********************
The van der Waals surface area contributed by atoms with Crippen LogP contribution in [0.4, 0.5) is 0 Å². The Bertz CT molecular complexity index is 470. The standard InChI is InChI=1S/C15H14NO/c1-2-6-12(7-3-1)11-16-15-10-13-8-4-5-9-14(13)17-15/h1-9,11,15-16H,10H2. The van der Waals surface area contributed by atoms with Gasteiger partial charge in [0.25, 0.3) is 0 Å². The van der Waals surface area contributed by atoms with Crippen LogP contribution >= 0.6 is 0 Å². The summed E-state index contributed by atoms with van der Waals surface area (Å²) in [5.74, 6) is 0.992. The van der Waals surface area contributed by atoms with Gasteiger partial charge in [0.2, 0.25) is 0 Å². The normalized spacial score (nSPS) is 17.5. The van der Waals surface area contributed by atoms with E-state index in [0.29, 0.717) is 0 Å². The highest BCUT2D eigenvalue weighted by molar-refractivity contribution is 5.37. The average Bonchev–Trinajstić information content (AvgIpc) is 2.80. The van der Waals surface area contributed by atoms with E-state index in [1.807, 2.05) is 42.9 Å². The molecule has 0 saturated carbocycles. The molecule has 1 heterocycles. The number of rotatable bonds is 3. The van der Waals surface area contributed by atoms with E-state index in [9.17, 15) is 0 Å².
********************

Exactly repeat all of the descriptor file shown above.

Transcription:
The van der Waals surface area contributed by atoms with Crippen LogP contribution in [0.4, 0.5) is 0 Å². The Bertz CT molecular complexity index is 470. The standard InChI is InChI=1S/C15H14NO/c1-2-6-12(7-3-1)11-16-15-10-13-8-4-5-9-14(13)17-15/h1-9,11,15-16H,10H2. The van der Waals surface area contributed by atoms with Gasteiger partial charge in [0.25, 0.3) is 0 Å². The van der Waals surface area contributed by atoms with Crippen LogP contribution >= 0.6 is 0 Å². The summed E-state index contributed by atoms with van der Waals surface area (Å²) in [5.74, 6) is 0.992. The van der Waals surface area contributed by atoms with Gasteiger partial charge in [0.2, 0.25) is 0 Å². The normalized spacial score (nSPS) is 17.5. The van der Waals surface area contributed by atoms with E-state index in [0.29, 0.717) is 0 Å². The highest BCUT2D eigenvalue weighted by molar-refractivity contribution is 5.37. The average Bonchev–Trinajstić information content (AvgIpc) is 2.80. The van der Waals surface area contributed by atoms with E-state index in [1.807, 2.05) is 42.9 Å². The molecule has 0 saturated carbocycles. The molecule has 1 heterocycles. The number of rotatable bonds is 3. The van der Waals surface area contributed by atoms with E-state index in [9.17, 15) is 0 Å².